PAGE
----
India-US: A race against the clock to seal a historic deal (Yearender - 1)

December 20th, 2008 - 11:28 am ICT by IANS  

Attn Eds: As 2008 draws to a close, IANS will put out a series of yearenders beginning today on a range of national and international issues. This is the first in the series.

Washington, Dec 20 (IANS) A momentous 2008 saw India and the US beating the clock against all odds to seal a landmark civil nuclear deal and forge a strategic partnership amid a history-making race for the White House.When 2007 dawned, Prime Minister Manmohan Singh’s coalition government faced a Hamlet-like dilemma with its leftist supporters bent on pulling it down if it went ahead with the deal that would end decades of India’s nuclear isolation.

Summer brought more heat with President George W. Bush pushing hard for that “wonderful deal” to leave at last one memorable legacy as he sprinted towards the end of his term and Democrat Barack Obama emerged the leading presidential contender.

With the prospect of a man who had offered “killer amendments” to the US enabling law, the Henry Hyde Act, in the White House adding to the uncertainty, Manmohan Singh found new allies in the Socialists and finally took the plunge.

Appreciating Manmohan Singh’s “commitment and willingness” to put his government on the line, America became India’s sherpa to push the deal through the International Atomic Energy Agency (IAEA) and the Nuclear Suppliers Group (NSG).

And, at home, all the president’s men led by his doughty Secretary of State Condoleezza Rice set out to soften the opposition on Capitol Hill with the powerful Indian-American and business lobbies, eyeing a $150 billion nuclear pie, also putting their shoulder to the wheel.

Amid a looming depression and a Wall Street meltdown, the nuclear deal was finally done after several tortuous twists and turns just a month before the Nov 4 presidential election that would propel an African American Obama to the White House.

But, even as the deal went through its ups and downs, Washington, recognising India’s emergence as an increasingly important player on the world stage, vowed to keep expanding their relations regardless of the fate of what was touted as the “symbolic centrepiece” of a new alliance.

India and the US agreed to work together in space flights and outer space use and American space agency NASA returned to the moon with its instruments on India’s first Chandrayaan-1 lunar probe mission.

US Defence Secretary Robert Gates and Indian Defence Minister A.K. Antony exchanged visits and the Indian Air Force joined in a multinational Red Flag exercise at the Nellis Air Force base in the deserts of Nevada.

The US offered India a $170-million deal for the sale of Harpoon missiles and followed it up with a still larger $375-million bid for CBU-105 smart cluster bombs.

Even as India and the US failed to bridge their differences over the Doha round of world trade talks, their trade continued to bloom — rising from a mere $13.5 billion in 2001 to over $40 billion in 2007 and was poised to cross $60 billion by the end of 2009.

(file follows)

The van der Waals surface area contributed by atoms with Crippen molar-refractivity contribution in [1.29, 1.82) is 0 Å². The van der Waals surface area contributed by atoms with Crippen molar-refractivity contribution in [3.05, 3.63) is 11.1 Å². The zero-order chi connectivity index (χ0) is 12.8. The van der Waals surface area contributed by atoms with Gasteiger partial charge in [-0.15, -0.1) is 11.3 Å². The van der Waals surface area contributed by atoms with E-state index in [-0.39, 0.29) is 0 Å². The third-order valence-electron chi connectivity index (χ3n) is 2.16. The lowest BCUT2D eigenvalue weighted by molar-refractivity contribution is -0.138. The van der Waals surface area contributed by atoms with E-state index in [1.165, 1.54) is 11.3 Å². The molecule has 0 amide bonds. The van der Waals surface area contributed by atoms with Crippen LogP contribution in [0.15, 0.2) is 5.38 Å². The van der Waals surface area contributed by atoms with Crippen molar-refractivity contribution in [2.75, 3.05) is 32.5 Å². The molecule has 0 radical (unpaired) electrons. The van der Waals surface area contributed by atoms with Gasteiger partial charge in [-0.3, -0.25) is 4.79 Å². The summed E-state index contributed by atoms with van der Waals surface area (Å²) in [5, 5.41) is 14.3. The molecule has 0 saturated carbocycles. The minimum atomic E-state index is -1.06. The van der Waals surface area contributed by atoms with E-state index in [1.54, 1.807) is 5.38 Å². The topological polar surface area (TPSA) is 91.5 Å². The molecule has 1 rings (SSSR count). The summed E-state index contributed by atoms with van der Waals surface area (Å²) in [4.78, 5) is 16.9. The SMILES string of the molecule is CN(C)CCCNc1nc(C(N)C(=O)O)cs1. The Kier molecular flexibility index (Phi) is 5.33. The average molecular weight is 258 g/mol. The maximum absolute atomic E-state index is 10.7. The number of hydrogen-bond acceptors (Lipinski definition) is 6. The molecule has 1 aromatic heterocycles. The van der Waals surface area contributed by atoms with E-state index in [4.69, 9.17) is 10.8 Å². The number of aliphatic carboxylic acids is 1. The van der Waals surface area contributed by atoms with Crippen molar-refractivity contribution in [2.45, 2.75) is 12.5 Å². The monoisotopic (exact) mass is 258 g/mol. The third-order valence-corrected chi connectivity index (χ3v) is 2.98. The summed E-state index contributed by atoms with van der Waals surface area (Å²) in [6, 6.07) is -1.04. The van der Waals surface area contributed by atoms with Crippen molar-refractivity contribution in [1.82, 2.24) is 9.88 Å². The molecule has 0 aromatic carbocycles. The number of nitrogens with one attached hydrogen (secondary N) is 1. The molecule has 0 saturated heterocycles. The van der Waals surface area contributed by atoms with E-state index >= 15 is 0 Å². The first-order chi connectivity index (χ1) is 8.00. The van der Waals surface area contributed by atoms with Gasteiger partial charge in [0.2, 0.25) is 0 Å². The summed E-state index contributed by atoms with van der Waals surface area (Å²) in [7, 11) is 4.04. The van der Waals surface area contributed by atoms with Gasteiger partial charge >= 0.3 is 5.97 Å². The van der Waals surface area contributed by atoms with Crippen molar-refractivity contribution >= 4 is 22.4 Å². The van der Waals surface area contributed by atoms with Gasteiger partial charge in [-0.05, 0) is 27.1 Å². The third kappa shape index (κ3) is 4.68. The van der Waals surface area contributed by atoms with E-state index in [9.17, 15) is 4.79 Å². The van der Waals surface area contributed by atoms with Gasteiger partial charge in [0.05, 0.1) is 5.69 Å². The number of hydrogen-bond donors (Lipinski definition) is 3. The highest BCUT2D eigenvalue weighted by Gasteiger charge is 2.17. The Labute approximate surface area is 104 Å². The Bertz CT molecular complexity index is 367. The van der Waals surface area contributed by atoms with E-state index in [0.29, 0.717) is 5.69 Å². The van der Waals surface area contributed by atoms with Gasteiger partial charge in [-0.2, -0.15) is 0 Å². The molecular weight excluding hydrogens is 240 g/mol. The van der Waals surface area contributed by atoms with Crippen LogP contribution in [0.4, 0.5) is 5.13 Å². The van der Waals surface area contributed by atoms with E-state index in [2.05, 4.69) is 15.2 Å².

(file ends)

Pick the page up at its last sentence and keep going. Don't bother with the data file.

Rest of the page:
In the midst of an economic downturn that saw many Indians losing their jobs and returning home, a clutch of 34 Indian companies topped their investment in the US to a whopping $6.2 billion and Air India launched direct flights between New Delhi and New York.

With India’s international profile soaring, Democrats and Republicans alike made a concerted bid to woo Indian American voters with both Obama and rival John McCain hailing growing ties with India and vowing to develop still closer relations with a “natural strategic ally”.

Days after becoming the first Indian American governor of Louisiana state, Bobby Jindal emerged as a rising star of the Republican Party with McCain unsuccessfully wooing him to become his running mate and many touting him as the Republican answer to Obama in 2012.

Obama made former Indian American Sonal Shah, a former Google executive, a member of his transition team charged with crafting the hi-tech policy priorities of his administration. A brewing controversy over her former connection to the US wing of the Vishwa Hindu Parishad (VHP) led her to renounce the link.

India gifted $4.5 million to Harvard University to establish a scholarship fund for Indian students in honour of Indian Nobel laureate economist Amartya Sen. Renu Khator became the first India-born president of the University of Houston (UH).

A terrible terrorist attack on India’s financial capital of Mumbai that left more than 170, including six Americans, dead brought up a groundswell of support with Bush rushing Rice to New Delhi to show solidarity and Obama backing a country’s right to self-defence in the face of an attack.

With a declaration that the US must keep strengthening its partnership with India to root out terrorism from the world, Obama, who takes over as America’s new helmsman in January with a message of change, promised continuity to India.

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